If you read one paragraph today, let it be this, from the game-changing article on the front page of the Wall Street Journal:
The U.S. effort in Benghazi was at its heart a CIA operation, according to officials briefed on the intelligence. Of the more than 30 American officials evacuated from Benghazi following the deadly assault, only seven worked for the State Department. Nearly all the rest worked for the CIA, under diplomatic cover, which was a principal purpose of the consulate, these officials said.
Several things follow from that. First, it recasts the questions about security at the compound, which have focused on the State Department and the White House. Those questions include not only whether there was adequate American-led security at the consulate building but also who was responsible for local security and the extent of knowledge of the threat (a primary mission of the agency). In short, it casts the entire episode as a CIA problem rather than a State or White House problem. Says the Journal:
At one point during the consulate siege, Secretary of State Hillary Clinton telephoned the CIA director directly to seek assistance. Real-time intelligence from the field was scarce and some officials at State and the Pentagon were largely in the dark about the CIA’s role.
[Source-envy side note: for this nugget alone, the Journal reporters deserve respect. The hardworking Eli Lake has senior U.S. officials’ rebuttal here].
Second, it opens a window onto the politics of Benghazi. It is now clear that the White House had reasons for playing the fallout as mutely as it did. Having previously been accused of leaking classified information about the killing of Osama bin Laden for political purposes, it saw that exposing the covert side of the Benghazi operation to protect itself weeks before the election would be fraught with political risks.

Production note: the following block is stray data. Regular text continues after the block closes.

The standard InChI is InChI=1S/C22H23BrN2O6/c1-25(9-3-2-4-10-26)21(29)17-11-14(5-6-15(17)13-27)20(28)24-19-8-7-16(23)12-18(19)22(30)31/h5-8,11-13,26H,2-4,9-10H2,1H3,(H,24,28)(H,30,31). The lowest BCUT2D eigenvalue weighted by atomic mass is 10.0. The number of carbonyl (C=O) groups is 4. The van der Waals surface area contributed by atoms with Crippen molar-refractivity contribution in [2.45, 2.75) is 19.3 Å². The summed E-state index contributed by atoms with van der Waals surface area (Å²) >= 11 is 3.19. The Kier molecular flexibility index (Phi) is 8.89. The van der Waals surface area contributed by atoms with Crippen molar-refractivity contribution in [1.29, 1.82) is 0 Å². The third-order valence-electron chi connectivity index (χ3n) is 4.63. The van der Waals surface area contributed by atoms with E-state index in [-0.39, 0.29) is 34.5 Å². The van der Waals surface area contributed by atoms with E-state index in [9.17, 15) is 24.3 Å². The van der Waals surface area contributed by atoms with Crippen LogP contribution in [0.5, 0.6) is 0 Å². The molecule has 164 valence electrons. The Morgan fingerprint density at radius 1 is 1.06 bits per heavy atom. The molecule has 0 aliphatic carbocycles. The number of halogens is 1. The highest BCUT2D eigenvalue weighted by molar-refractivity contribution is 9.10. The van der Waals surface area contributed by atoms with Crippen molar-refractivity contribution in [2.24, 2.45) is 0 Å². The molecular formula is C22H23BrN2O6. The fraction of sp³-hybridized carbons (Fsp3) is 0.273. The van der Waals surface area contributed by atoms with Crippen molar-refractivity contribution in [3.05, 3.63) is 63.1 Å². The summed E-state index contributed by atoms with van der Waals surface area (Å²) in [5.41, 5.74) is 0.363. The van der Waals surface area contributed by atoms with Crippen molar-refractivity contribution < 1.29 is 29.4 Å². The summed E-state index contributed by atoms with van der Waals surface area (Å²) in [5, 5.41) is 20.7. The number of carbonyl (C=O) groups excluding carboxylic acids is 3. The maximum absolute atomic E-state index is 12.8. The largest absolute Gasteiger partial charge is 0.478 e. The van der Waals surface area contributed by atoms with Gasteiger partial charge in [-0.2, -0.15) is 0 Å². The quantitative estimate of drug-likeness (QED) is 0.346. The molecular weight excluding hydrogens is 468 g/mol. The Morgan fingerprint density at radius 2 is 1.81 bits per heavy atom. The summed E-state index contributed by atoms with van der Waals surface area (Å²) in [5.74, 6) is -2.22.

Also, if there is one man in Washington the White House does not want to make an enemy of in the run-up to the election, it is retired General David Petraeus, now the head of the CIA. He is in a tricky spot at the agency: his predecessor, Leon Panetta, was an unlikely success, a former Hill overseer who boosted morale and persuaded the President to risk going after Osama bin Laden based on the agency’s hard work. By contrast, Petraeus has had a shaky start. (It doesn’t help that he is a former top-ranking Army military officer, as the agency has always deeply distrusted brass — pace General Hayden, but the Air Force via the NSA doesn’t really count.)
Now some in the intelligence community are beginning to talk about the role their officers played in the chaos. Says a senior U.S. intelligence official:
The officers on the ground in Benghazi responded to the situation on the night of 11 and 12 September as quickly and as effectively as possible. The security officers in particular were genuine heroes.
And the official provides the following timeline:
–Around 9:40pm (local) the first call comes in to the Annex that the Mission is coming under attack.
–Fewer than 25 minutes later, a security team left the Annex for the Mission.
–Over the next 25 minutes, team members approach the compound, attempt to secure heavy weapons, and make their way onto the compound itself in the face of enemy fire.